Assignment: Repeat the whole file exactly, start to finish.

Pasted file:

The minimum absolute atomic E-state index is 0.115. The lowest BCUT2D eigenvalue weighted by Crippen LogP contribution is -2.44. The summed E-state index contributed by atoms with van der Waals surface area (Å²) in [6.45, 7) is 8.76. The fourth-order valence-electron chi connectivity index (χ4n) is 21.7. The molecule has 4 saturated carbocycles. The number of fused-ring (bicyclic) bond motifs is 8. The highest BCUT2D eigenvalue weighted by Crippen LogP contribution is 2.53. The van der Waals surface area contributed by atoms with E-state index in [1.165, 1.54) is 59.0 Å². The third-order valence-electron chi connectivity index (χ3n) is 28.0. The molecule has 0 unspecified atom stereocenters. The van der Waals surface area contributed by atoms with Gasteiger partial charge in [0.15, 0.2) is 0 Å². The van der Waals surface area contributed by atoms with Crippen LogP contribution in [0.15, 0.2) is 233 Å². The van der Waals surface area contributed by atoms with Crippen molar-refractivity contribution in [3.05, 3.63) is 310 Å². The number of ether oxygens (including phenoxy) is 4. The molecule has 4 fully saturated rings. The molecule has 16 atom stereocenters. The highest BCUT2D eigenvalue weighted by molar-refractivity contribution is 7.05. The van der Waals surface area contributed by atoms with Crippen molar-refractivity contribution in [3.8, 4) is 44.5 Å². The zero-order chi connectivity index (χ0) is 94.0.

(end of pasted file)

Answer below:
The minimum absolute atomic E-state index is 0.115. The lowest BCUT2D eigenvalue weighted by Crippen LogP contribution is -2.44. The summed E-state index contributed by atoms with van der Waals surface area (Å²) in [6.45, 7) is 8.76. The fourth-order valence-electron chi connectivity index (χ4n) is 21.7. The molecule has 4 saturated carbocycles. The number of fused-ring (bicyclic) bond motifs is 8. The highest BCUT2D eigenvalue weighted by Crippen LogP contribution is 2.53. The van der Waals surface area contributed by atoms with E-state index in [1.165, 1.54) is 59.0 Å². The third-order valence-electron chi connectivity index (χ3n) is 28.0. The molecule has 0 unspecified atom stereocenters. The van der Waals surface area contributed by atoms with Gasteiger partial charge in [0.15, 0.2) is 0 Å². The van der Waals surface area contributed by atoms with Crippen LogP contribution in [0.15, 0.2) is 233 Å². The van der Waals surface area contributed by atoms with Crippen molar-refractivity contribution in [3.05, 3.63) is 310 Å². The number of ether oxygens (including phenoxy) is 4. The molecule has 4 fully saturated rings. The molecule has 16 atom stereocenters. The highest BCUT2D eigenvalue weighted by molar-refractivity contribution is 7.05. The van der Waals surface area contributed by atoms with Crippen molar-refractivity contribution in [3.8, 4) is 44.5 Å². The zero-order chi connectivity index (χ0) is 94.0.